Brussels, 15 December 2021 – Today, the European Commission published proposals to revise the EU’s existing internal gas market legislation. Dubbed as the ‘hydrogen and decarbonised gas market’ package, these revisions are intended to help the EU achieve a 55 percent cut in greenhouse gas emissions by 2030. With its seemingly obsessive focus on hydrogen, the legislative proposals look like an early Christmas gift to the gas industry. But it is the Commission’s proposal to introduce citizen energy communities in the Gas Directive that has the energy community sector and civil society particularly concerned.

Specifically, the Gas Directive proposes to ‘mirror’ citizen energy communities from the Electricity Directive, which was part of the Clean Energy for All Europeans legislative package. Similar to the Electricity Directive, the proposal includes a specific article to elaborate rights and an enabling framework for gas energy communities. The objective is to jump-start the market for bio-methane, which is considered a renewable energy.

However, support for bio-methane and energy communities is already covered under the Renewable Energy Directive. In addition, Member States are still writing new EU rules on energy communities into national law, and the addition of a third concept could increase confusion among decision makers. Most concerning is that gas energy communities would be open to any market actor, meaning that larger gas companies could participate, creating a significant risk of abuse or citizen washing. This risk is heightened by the fact that there is no requirement for citizen energy communities to be autonomous from gas companies that might participate. It is for these reasons that the Community Power Coalition recently wrote to Executive-Vice President for the European Green Deal, Frans Timmermans, and the Commissioner for Energy, Kadri Simson, urging them not to include a new concept of energy communities in their legislative proposal.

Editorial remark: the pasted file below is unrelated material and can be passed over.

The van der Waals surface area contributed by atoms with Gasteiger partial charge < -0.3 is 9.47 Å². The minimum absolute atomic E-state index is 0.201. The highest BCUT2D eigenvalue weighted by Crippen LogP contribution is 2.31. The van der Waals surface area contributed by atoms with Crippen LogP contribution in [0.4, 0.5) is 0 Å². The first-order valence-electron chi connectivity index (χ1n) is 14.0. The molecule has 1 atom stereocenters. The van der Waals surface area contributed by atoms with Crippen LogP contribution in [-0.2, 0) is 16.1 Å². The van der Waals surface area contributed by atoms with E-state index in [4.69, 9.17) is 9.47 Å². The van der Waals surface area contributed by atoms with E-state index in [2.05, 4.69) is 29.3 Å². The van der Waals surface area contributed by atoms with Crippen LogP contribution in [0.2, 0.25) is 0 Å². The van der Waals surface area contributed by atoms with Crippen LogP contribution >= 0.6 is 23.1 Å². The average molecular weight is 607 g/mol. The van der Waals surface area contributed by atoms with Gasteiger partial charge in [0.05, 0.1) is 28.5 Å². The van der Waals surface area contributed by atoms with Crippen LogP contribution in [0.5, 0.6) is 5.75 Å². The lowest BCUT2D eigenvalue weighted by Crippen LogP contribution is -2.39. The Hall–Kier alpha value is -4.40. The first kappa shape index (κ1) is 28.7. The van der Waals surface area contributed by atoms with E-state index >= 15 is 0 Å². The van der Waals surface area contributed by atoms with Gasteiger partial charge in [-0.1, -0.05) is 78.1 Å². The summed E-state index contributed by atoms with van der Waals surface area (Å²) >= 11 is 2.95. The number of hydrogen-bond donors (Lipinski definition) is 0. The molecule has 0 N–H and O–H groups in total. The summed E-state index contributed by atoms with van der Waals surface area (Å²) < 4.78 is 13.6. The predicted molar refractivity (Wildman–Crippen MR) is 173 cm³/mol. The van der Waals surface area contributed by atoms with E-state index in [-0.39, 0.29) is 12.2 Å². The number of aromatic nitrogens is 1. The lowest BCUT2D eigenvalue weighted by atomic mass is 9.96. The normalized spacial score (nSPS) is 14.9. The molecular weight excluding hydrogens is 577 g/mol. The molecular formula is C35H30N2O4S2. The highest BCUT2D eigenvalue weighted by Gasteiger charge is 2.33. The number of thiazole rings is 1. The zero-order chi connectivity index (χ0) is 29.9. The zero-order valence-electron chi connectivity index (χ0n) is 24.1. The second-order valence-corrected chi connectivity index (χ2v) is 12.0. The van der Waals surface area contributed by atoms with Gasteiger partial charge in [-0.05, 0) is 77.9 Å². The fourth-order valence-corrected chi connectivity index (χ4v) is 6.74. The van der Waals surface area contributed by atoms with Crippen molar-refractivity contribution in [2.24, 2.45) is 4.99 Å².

Dirk Vansintjan, President of, the European Federation of Citizen Energy Cooperatives, had to say: “We are deeply appreciative for the Commission’s ongoing support of communities taking ownership of the energy transition, but it goes too far by proposing gas energy communities.” Continuing, Vansintjan says “Even though the Clean Energy Package is not perfect, why risk the wins achieved there by overcomplicating the energy community concept and lending it to abuse by large, self-interested gas companies?

Now that the Commission has proposed this legislation, it will enter the co-decision process, whereby the European Parliament and the Council will negotiate in parallel but separate processes on their own revisions to the texts.

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